• Different employees may have different job functions, which in turn require access to different applications and data. For example, a customer service employee may have access to customer account data that would not be available to a technical support employee. Conversely, the technical support employee may have access to all earlier versions of a software application he is charged with supporting, so that he can better recreate a caller's experience.
  • It is apparent therefore that different users will have different software requirements. However, since each pool member executes the same baseline image, there exist some difficulties associated with ensuring that different users have access to only the applications they require.
  • In the course of using a particular pool member, a first user may make certain changes to their environment. In some cases, these changes are saved, so that a second user who logs into the same physical pool member will experience the effects of these changes. In such a case, the changes made by the first user are said to be “persistent.” In other cases, these changes are discarded when the first user logs off. Such changes made by the first user are said to be “non-persistent.”
  • Persistent changes can result in changes to the baseline image executed by a particular pool member. When this occurs, the images of all pool members in the pool will no longer be uniform. As a result, the pool is no longer a “homogeneous” pool. Instead, it becomes a “heterogeneous” pool.
  • For those entrusted with software maintenance and troubleshooting, heterogeneous pools are more troublesome. In an effort to maintain homogeneity of a pool, it is known to cause any user changes to be non-persistent. In such cases, any changes the user makes are undone when the user logs off. This results in a pool of computers that remains homogenous, and that is therefore easier to maintain.
  • On the other hand, there may be cases in which some user changes should be made persistent. It is therefore desirable to enable some user changes to be persistent without imposing unnecessary difficulties in software maintenance that may arise from having an inhomogeneous pool of desktop computers.
  • Difficulties in maintenance often arise because modern computer operating systems include complex file system schemas. For example, the various incarnations of Microsoft Windows use a file folder approach including special folder names contextually associated with various other folders, for example through the use of environment variables. Some operating systems also use configuration databases. For example, most variants of Microsoft Windows use a registry for additional data, including configuration specifics. Applications make varying use of the available file system schema. When multiple applications are installed in a single computing environment, the file system usage between applications can overlap. This leads to conflicts and unexpected overwrites.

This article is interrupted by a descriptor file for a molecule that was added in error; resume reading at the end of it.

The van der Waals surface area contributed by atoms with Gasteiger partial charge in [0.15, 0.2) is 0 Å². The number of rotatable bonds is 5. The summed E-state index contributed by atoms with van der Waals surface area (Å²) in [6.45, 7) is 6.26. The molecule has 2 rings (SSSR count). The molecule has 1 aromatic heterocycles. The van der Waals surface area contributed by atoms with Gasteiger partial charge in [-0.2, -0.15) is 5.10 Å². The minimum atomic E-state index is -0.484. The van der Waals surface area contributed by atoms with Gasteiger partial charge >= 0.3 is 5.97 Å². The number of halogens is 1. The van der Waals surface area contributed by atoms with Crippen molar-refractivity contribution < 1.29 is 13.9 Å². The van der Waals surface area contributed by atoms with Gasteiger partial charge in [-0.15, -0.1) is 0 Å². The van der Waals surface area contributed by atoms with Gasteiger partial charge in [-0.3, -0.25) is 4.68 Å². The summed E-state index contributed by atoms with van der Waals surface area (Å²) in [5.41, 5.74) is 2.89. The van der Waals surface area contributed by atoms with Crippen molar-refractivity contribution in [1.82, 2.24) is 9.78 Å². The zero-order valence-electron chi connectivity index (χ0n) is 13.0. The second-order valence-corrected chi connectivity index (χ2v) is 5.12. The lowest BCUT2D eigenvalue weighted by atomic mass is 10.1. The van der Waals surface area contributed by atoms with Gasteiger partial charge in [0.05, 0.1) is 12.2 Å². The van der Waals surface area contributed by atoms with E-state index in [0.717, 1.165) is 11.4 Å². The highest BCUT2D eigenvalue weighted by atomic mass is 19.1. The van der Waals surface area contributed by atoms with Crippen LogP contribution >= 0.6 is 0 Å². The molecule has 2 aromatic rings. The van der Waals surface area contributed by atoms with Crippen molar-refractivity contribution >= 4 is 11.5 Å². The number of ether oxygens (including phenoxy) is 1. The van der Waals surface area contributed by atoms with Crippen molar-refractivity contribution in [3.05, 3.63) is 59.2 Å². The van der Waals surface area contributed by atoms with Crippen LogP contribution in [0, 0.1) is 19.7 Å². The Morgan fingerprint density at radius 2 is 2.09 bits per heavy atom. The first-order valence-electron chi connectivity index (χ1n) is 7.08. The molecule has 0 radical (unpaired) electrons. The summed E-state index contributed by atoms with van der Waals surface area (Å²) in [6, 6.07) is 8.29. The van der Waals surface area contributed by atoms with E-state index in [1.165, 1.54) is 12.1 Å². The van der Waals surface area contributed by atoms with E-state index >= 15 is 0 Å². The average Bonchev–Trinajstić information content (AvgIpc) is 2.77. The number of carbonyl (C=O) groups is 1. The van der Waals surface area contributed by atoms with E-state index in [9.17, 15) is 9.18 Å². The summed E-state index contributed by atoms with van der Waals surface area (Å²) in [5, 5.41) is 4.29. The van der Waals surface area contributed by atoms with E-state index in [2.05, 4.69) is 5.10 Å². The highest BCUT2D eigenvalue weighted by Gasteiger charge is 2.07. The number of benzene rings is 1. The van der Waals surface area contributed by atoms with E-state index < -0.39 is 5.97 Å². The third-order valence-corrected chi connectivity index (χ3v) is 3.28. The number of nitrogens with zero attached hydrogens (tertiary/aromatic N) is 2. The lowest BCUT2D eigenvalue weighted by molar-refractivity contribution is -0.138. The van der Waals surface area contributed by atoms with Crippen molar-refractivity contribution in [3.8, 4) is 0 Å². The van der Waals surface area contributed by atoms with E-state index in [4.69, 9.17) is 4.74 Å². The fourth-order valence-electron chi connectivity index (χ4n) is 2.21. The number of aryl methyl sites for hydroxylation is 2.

• In a simple installation of an application, a single executable file is placed in the file system. No additional provisioning is required. In a more complex installation, additional files may need to be placed in the file system, and other configuration and provisioning steps may be required. For example, some executable files, when executed, load additional files into operational memory (e.g., dynamic link libraries, or “DLL”s). Some of these libraries may be included with the operating system and commonly shared across installations. Other libraries may be custom libraries written for the application and included with the executable file. An executable that uses a large amount of static data, for example a language dictionary or a collection of graphics, may use additional data files separate from the executable file. Some executable files may invoke additional executable files, for example to handle background tasks or provide nested support. An installation process may also create new files. For example, a process might create files containing customization information or a file directory address for the proper executable along with any operation flags and configuration metadata. One example of this is the Microsoft Windows Shortcut. The installation may cause the shortcut file to be placed in a shared location, for example a directory of shortcuts for display to the user on a menu. There are many additional types of files that may also be included in an installation.
  • Complex application installations can include a large number of files written to a variety of different locations. Some of the locations may be shared with other installations. This raises the possibility that a file might be overwritten by another installation. In addition to file placement, installation may also modify operating system tables and databases, for example by placing information in the Microsoft Windows Registry. In some applications the installation and provisioning process is scripted, for example using the Microsoft Windows Installer (“MSI”), which relies on installation packages to know where to place files and update the registry. The MSI installation data also includes information for uninstalling the package; this information is also stored by the operating system. The Windows Installer presents an imperfect approach. Not every application uses the system. Once an application is installed it can be de-synchronized from the uninstall information if, for example, a user moves files manually.